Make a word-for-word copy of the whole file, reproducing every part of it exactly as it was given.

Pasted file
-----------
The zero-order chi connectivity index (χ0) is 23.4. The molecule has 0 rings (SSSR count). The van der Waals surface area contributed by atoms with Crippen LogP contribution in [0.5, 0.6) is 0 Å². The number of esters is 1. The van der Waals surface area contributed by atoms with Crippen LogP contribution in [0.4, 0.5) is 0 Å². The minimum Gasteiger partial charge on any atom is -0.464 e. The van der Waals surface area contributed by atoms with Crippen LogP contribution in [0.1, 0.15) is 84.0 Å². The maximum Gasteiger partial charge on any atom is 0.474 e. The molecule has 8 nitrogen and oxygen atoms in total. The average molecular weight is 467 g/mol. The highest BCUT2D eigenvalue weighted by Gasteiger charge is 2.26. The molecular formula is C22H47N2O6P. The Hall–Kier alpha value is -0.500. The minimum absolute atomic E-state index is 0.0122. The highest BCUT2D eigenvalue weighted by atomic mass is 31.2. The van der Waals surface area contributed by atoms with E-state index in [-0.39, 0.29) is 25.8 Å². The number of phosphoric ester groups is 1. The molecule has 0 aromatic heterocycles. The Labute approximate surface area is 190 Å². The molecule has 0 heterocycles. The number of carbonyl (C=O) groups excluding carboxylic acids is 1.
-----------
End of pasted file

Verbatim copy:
The zero-order chi connectivity index (χ0) is 23.4. The molecule has 0 rings (SSSR count). The van der Waals surface area contributed by atoms with Crippen LogP contribution in [0.5, 0.6) is 0 Å². The number of esters is 1. The van der Waals surface area contributed by atoms with Crippen LogP contribution in [0.4, 0.5) is 0 Å². The minimum Gasteiger partial charge on any atom is -0.464 e. The van der Waals surface area contributed by atoms with Crippen LogP contribution in [0.1, 0.15) is 84.0 Å². The maximum Gasteiger partial charge on any atom is 0.474 e. The molecule has 8 nitrogen and oxygen atoms in total. The average molecular weight is 467 g/mol. The highest BCUT2D eigenvalue weighted by Gasteiger charge is 2.26. The molecular formula is C22H47N2O6P. The Hall–Kier alpha value is -0.500. The minimum absolute atomic E-state index is 0.0122. The highest BCUT2D eigenvalue weighted by atomic mass is 31.2. The van der Waals surface area contributed by atoms with E-state index in [-0.39, 0.29) is 25.8 Å². The number of phosphoric ester groups is 1. The molecule has 0 aromatic heterocycles. The Labute approximate surface area is 190 Å². The molecule has 0 heterocycles. The number of carbonyl (C=O) groups excluding carboxylic acids is 1.